‘I am a corpse’ – thus begins the first chapter of ‘My Name Is Red’, the narrator is a dead man called Elegant Effendi, informing the writer of how he was murdered, however, he refuses to reveal the identity of the criminal. To call ‘My Name Is Red’ by Orhan Pamuk a murder-mystery is an over-simplification. But to be able to fit it under one simple genre isn’t easy either.

For those not familiar with the history of the Ottoman empire and its art, “My Name Is Red” is a rich look at the artistic process and how master miniaturists treat their work as holy service. Through this novel, Orhan gives us a glimpse into the lives of some of the most talented (fictional) Ottoman miniature artists of the 16th century and their resistance against the influence of the Venetian school of painting. Elegant Effendi, the corpse who kicks of the story-telling, is also an artist. It is revealed that Elegant along with a three other master-artists was working under Enishte Effendi, a much older artisan, who was commissioned to write/illustrate a book for the ruling Shah. Elegant begins to accuse Enishte of blasphemy, because the old man was infusing elements of the Venetian school of art in their traditional Ottoman paintings. Fearing that Elegant could get them all persecuted, somebody murders him. But who? The readers are given elaborate accounts of the lives and thoughts of the three-artists who are the prime suspects in the murder case, and yet, it’s hard for the reader to pin down the guilty party till the end with a 100% confidence.

For the first few chapters, the novel is interesting enough, with the narrator constantly changing. It’s nice that there are multiple POVs – you have different men and women carrying the story forward through their perspective of things, you even have the corpse recount his death, then a dog, but chapter 10 is where this novelty of multiple narrator gets extremely boring – where a tree is whining about its existence. Well, it’s not entirely a lament, but whatever the tree has to say is sleep-inducing. Here’s the funniest thing about the tree chapter, the tree asks the readers to drink coffee and keep their eyes open for what it has to say – I did guzzle down a big glass of cold-coffee & still found it hard to keep my interest up. Although, eventually, the tree does begin to reveal intriguing things.

Pamuk through this novel explores his Turkish roots and gives readers a rich glimpse into the beliefs of his land. The most interesting thing for me as a reader was how a lot of Muslims in the 15th century considered drinking coffee sinful. There’s an amusing anecdote (probably fictional) in the book about how the Persian Shah Tahmasp had given up coffee, here’s the quote –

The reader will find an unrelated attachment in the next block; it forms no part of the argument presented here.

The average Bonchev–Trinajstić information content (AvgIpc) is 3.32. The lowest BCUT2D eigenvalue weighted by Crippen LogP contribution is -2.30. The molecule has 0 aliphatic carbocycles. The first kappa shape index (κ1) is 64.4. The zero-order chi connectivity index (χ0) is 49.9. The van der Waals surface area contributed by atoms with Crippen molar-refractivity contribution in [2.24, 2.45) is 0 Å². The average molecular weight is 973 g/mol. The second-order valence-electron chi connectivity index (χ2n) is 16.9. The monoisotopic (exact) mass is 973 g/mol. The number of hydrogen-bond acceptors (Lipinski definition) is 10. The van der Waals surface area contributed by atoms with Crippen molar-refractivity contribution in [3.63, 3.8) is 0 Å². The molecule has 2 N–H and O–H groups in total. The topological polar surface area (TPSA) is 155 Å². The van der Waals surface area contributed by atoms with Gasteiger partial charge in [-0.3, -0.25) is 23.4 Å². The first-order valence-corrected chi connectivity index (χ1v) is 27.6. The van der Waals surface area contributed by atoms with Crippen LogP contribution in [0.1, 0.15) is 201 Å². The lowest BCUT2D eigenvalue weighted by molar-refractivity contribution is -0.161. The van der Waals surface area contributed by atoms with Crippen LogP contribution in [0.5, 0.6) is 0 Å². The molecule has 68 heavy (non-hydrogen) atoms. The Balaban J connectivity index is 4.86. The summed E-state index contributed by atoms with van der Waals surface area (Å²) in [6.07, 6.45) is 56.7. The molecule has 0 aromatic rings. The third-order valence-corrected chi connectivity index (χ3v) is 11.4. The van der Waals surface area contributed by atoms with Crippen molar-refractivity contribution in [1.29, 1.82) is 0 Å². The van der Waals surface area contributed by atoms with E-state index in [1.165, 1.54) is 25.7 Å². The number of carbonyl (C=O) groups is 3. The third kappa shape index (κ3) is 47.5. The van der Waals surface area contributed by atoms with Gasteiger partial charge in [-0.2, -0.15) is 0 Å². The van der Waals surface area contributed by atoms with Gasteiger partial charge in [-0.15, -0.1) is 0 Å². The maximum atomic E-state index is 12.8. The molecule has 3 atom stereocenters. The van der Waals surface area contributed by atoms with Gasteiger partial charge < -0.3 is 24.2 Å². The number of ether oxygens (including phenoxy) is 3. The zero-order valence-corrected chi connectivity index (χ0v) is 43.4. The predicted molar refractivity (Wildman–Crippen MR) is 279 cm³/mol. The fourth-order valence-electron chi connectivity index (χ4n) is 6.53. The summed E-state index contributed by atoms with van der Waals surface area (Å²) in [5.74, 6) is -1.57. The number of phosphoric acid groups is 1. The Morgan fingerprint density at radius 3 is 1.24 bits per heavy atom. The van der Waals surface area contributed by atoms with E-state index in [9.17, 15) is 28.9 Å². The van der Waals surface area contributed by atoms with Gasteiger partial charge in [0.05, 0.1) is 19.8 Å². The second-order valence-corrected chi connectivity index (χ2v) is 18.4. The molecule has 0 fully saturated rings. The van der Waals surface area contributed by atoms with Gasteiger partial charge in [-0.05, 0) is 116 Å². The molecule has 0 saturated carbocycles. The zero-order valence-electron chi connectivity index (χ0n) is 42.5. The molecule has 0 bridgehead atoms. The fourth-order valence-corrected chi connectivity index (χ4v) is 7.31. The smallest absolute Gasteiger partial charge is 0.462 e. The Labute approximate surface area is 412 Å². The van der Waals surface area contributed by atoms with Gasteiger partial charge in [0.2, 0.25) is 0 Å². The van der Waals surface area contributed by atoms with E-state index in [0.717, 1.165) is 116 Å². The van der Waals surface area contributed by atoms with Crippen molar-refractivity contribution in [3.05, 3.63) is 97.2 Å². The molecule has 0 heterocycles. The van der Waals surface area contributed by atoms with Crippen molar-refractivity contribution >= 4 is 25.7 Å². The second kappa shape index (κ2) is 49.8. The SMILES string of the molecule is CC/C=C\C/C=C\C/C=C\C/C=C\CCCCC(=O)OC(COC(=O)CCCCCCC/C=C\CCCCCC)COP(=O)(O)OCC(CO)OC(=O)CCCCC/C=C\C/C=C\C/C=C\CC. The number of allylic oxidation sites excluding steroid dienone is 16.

the Persian Shah Tahmasp, who was the archenemy of the Ottomans as well as the world’s greatest patron-king of the art of painting, began to grow senile and lost his enthusiasm for wine, music, poetry and painting; furthermore, he quit drinking coffee, and naturally, his brain stopped working.

Excerpt from ‘My Name Is Red’

There’s also lot of latent homosexual undertones that readers can see through the text. It’s an interesting change, because through the story, both men and women are objectified. Pamuk through his text illustrates that when powerful men want to exploit lower beings, they don’t necessarily discriminate between genders.

The novel is not relatable at all, and even though it won’t be hard to write a dozen sentences for each characters, nobody really stood out in the book. Everyone has their grey shades, although a character called ‘Black’ is made out to be more of a hero than the rest. The romance brewing between Black and Enishte Effendi’s daughter would seem like the primary plot for many. So Pamuk really covers it all – we have a love story to root for and a murder mystery to solve at the same time. The greatest achievement of this book is how despite having almost a dozen narrators, the story moves forward in a linear fashion, without confusing the reader.

But the narration gets too tedious and some narrators weren’t needed at all. For readers who want a pacy, fast-moving novel, “My Name Is Red” can be very challenging. It’s quite clear that the author has done a painful amount of research for the book, and seems to want to incorporate as much as he can into the story, but reading the ‘information overload’ can become a painful experience for some readers.

For art & history enthusiasts, there’s always something interesting that comes up in the book. But Pamuk could’ve chopped off some 50 pages. It’s a 3/5 from me.

Listen to episode 51 where we talk about Ottoman art beliefs as shown in ‘My Name Is Red’

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